Human Noise: Photography by Claudia Rogge & Spencer Tunick

World-renowned photographers Claudia Rogge and Spencer Tunick possess artistic visions large enough to fill city blocks. By orchestrating large-scale installations, they create visual interpretations of order and chaos, comprised not of inanimate objects, but of human beings obediently adhering to another’s direction and vision. Rogge and Tunick’s props at times engage actively like sentient beings and at others detach like stones. And despite the fact that they are frequently unclothed, the sheer number of individuals involved and the overarching aesthetic quality of each photograph makes every human component important only inasmuch as it forms a significant piece of the whole.

(12 IMAGES TOTAL)

 

Claudia Rogge

These images below are primarily from Rogge’s 2007 – 2008 series, Dividuum.

Spencer Tunick

A smattering of images from Tunick’s Wilderness, Adornment, and Large-Scale installation series.

 

Claudia Rogge

Spencer Tunick

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Written by
Vee Hua 華婷婷

Vee Hua 華婷婷 (they/she) is a writer, filmmaker, and organizer with semi-nomadic tendencies. Much of their work unifies their metaphysical interests with their belief that art can positively transform the self and society. They are the Editor-in-Chief of REDEFINE, Interim Managing Editor of South Seattle Emerald, and Co-Chair of the Seattle Arts Commission. They also previously served as the Executive Director of the interdisciplinary community hub, Northwest Film Forum, where they played a key role in making the space more welcoming and accessible for diverse audiences.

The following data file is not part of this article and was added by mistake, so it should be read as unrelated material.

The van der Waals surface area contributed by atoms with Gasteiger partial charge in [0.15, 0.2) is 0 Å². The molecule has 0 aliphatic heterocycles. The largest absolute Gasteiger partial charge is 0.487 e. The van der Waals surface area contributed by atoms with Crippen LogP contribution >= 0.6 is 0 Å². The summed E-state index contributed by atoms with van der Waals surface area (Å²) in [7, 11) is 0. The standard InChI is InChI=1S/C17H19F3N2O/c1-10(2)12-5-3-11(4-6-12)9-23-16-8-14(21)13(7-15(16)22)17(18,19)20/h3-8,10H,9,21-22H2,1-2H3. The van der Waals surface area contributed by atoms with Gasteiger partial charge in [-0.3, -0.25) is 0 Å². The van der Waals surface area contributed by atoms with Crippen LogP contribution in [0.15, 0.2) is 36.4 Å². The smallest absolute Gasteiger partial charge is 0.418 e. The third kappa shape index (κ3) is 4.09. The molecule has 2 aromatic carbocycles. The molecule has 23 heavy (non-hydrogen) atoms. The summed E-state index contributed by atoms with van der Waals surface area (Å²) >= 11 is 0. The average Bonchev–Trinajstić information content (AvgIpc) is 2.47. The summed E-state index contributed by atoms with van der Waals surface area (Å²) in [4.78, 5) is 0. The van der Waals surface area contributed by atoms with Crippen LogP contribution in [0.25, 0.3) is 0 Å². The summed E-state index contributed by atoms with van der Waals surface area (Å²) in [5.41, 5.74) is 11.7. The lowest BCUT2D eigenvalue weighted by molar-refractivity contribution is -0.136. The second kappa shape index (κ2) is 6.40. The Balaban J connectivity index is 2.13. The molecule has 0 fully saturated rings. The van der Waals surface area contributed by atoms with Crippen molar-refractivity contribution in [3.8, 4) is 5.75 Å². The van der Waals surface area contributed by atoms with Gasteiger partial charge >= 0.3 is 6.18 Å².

In 2017, Vee released the narrative short film, Searching Skies — which touches on Syrian refugee resettlement in the United States — and co-organized The Seventh Art Stand, a national film and civil rights discussion series against Islamophobia. 2022 sees the release of their next short film, Reckless Spirits, which is a metaphysical, multi-lingual POC buddy comedy for a bleak new era, in anticipation of a feature film.

Vee is passionate about cultural space, the environment, and finding ways to covertly and overtly disrupt oppressive structures. They also regularly share observational human stories through their storytelling newsletter, RAMBLIN’ WITH VEE!, and are pursuing a Master’s in Tribal Resource and Environmental Stewardship under the Native American Studies Department at the University of Minnesota.

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